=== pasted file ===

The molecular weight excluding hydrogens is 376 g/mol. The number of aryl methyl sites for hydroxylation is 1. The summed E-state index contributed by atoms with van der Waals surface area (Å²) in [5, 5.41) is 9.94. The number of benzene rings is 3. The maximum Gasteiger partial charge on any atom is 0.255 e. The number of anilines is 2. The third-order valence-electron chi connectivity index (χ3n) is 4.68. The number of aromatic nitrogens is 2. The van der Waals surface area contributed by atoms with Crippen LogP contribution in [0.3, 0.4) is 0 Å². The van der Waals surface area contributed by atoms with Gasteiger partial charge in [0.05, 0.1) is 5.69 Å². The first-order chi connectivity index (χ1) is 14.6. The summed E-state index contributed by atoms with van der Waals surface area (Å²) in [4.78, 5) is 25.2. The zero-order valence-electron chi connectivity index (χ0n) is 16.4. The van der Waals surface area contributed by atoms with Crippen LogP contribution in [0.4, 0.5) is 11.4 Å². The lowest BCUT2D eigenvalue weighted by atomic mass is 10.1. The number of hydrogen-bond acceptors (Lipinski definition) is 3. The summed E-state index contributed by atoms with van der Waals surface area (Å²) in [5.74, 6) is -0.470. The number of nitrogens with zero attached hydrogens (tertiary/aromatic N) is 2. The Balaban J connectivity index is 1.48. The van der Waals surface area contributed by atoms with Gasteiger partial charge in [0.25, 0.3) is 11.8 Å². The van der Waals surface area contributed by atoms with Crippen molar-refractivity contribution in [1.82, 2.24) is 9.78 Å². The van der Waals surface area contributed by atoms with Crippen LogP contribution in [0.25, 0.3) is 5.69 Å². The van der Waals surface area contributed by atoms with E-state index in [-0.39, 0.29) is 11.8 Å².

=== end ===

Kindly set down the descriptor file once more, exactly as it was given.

The molecular weight excluding hydrogens is 376 g/mol. The number of aryl methyl sites for hydroxylation is 1. The summed E-state index contributed by atoms with van der Waals surface area (Å²) in [5, 5.41) is 9.94. The number of benzene rings is 3. The maximum Gasteiger partial charge on any atom is 0.255 e. The number of anilines is 2. The third-order valence-electron chi connectivity index (χ3n) is 4.68. The number of aromatic nitrogens is 2. The van der Waals surface area contributed by atoms with Crippen LogP contribution in [0.3, 0.4) is 0 Å². The van der Waals surface area contributed by atoms with Gasteiger partial charge in [0.05, 0.1) is 5.69 Å². The first-order chi connectivity index (χ1) is 14.6. The summed E-state index contributed by atoms with van der Waals surface area (Å²) in [4.78, 5) is 25.2. The zero-order valence-electron chi connectivity index (χ0n) is 16.4. The van der Waals surface area contributed by atoms with Crippen LogP contribution in [0.4, 0.5) is 11.4 Å². The lowest BCUT2D eigenvalue weighted by atomic mass is 10.1. The number of hydrogen-bond acceptors (Lipinski definition) is 3. The summed E-state index contributed by atoms with van der Waals surface area (Å²) in [5.74, 6) is -0.470. The number of nitrogens with zero attached hydrogens (tertiary/aromatic N) is 2. The Balaban J connectivity index is 1.48. The van der Waals surface area contributed by atoms with Gasteiger partial charge in [0.25, 0.3) is 11.8 Å². The van der Waals surface area contributed by atoms with Crippen molar-refractivity contribution in [1.82, 2.24) is 9.78 Å². The van der Waals surface area contributed by atoms with Crippen LogP contribution in [0.25, 0.3) is 5.69 Å². The van der Waals surface area contributed by atoms with E-state index in [-0.39, 0.29) is 11.8 Å².